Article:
The Customer’s Economics

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Had an interesting chat with Swee Yeong (entrepreneur and angel investor in the Malaysia tech scene) earlier this week. He mentioned about 2 very important metrics that businesses, especially e-commerce businesses should look into:
1) Customer Acquisition Cost
2) Customer Lifetime Value

Companies often tries very hard, and I believe that’s an understatement, to acquire customers. And when these would-be customers convert into real customers, these very same companies usually do nothing to keep these customers happy. And then, the customers leave. And the whole cycle repeats again.

I believe a lot of this is contributed by one key factor- the performance metrics. Here’s the ugly truth- most company evaluate their performance on how much sales they get over a period of time. And if they go a bit more further, the profits they make out of the sales. And that’s the easy part of the game, and most company can provide this sort of reporting to ‘The Management’ without any problem. How difficult can that be? Just sum up all the sales from all channels, and then minus away the expenses incurred. Job’s done.

And there’s always this tinge of excitement when it comes to signing up a new customer or opening a new account. Comparatively, there’s very little mention going to the channels that sells to the same customer, over and over again. Much worse, when a customer stops buying, companies usually go straight into denial mode.

This largely happens because the customer’s lifetime value is not so easy to profile. It’s not impossible, but it’s just not as straightforward as the standard sales/profit metrics mentioned earlier. And profiling customers according to their buying frequency and volume required more clicks in the reporting system.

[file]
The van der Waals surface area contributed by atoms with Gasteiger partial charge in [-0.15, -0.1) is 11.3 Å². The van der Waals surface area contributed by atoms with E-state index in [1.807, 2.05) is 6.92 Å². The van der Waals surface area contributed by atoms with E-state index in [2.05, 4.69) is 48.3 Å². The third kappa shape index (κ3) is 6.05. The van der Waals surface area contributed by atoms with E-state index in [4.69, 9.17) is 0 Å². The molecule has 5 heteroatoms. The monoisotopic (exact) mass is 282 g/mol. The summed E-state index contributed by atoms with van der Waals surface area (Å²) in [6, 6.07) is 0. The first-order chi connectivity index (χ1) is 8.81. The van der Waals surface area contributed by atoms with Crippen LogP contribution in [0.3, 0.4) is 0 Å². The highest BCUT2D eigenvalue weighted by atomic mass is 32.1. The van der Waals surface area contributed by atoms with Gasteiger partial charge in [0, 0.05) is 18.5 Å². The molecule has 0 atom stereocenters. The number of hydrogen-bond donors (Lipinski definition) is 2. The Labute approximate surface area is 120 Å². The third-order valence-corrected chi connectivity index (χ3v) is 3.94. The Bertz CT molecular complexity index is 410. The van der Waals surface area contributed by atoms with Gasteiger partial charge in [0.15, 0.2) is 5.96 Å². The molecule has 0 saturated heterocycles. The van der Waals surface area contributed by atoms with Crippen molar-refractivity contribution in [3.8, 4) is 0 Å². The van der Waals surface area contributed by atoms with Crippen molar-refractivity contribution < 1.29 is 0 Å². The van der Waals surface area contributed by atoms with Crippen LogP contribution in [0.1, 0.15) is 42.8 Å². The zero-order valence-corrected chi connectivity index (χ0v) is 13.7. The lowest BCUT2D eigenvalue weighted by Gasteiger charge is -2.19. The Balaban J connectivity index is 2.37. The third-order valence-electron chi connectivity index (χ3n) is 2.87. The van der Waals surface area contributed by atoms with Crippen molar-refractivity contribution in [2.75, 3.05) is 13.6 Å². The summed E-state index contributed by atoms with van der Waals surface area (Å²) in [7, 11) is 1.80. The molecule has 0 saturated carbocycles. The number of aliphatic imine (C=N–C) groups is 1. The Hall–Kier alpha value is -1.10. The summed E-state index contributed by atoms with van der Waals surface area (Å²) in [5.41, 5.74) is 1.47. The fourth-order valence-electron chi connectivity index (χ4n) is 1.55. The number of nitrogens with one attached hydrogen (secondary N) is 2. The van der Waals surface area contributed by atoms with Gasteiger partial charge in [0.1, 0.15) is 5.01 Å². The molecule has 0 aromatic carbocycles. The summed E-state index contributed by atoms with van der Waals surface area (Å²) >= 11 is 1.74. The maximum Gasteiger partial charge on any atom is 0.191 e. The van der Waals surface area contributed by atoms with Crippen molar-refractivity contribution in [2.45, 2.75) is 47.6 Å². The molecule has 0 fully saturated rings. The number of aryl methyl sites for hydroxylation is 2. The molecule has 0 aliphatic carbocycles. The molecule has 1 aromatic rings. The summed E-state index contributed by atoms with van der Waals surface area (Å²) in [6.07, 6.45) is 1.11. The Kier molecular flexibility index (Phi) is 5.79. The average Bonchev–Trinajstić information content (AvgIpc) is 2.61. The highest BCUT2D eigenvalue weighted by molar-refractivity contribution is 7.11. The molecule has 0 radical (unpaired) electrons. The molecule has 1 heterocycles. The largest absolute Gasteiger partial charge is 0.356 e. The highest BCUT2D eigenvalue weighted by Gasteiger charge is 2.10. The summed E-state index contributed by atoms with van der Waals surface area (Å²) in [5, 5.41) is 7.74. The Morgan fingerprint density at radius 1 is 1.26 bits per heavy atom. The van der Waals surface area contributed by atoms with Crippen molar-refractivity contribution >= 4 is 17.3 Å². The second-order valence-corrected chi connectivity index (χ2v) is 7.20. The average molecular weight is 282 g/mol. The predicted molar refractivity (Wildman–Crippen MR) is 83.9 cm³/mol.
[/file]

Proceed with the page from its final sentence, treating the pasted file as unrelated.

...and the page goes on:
It’s also very likely a supply-demand thing. If ‘The Management’ never needed to know about the values of each customers and what they can do to increase this metrics, nobody is going to go through the trouble of generating these reports.

In the world of e-commerce, where your competitor is only a click away, it becomes a battle to the death to get customers to stick around. Losing them after their first purchase is not only going to cost you money, you are also probably losing them for good. Of course, there’s a reason why they are leaving but it’s very likely they are not going to tell you, especially if their most recent experience with you hasn’t been a pleasant one.

Swee Yeong also mentioned that it’s indeed a painstaking process to get these critical customer metrics. You can know which street your customers stay, male or female, fat or skinny and married or single but that’s all there is to it. All the demographics and profiles you have about your customers only helps you to understand more about their personal life, but it doesn’t reveal much about how they response to your marketing strategies. You want to know did they click on your last email campaign or did they even opened the email? If they hadn’t, what would make them want to click? Is RM100 voucher enough to buy them over?

There are many things you can start doing once you have a very detailed information of your customer’s responses to your marketing techniques. As Swee Yeong puts it, “This is when things start to get interesting.” You can start segmenting your customers into various tiers. The shopaholics and the bargain hunters. The click-happy customers and the untouchables. And with these custom segmentations, this is when you can get creative with your marketing messages and use your advertising dollars most effectively.

I would love to hear if you have any other metrics that you feel is important when it comes to understanding your customers.

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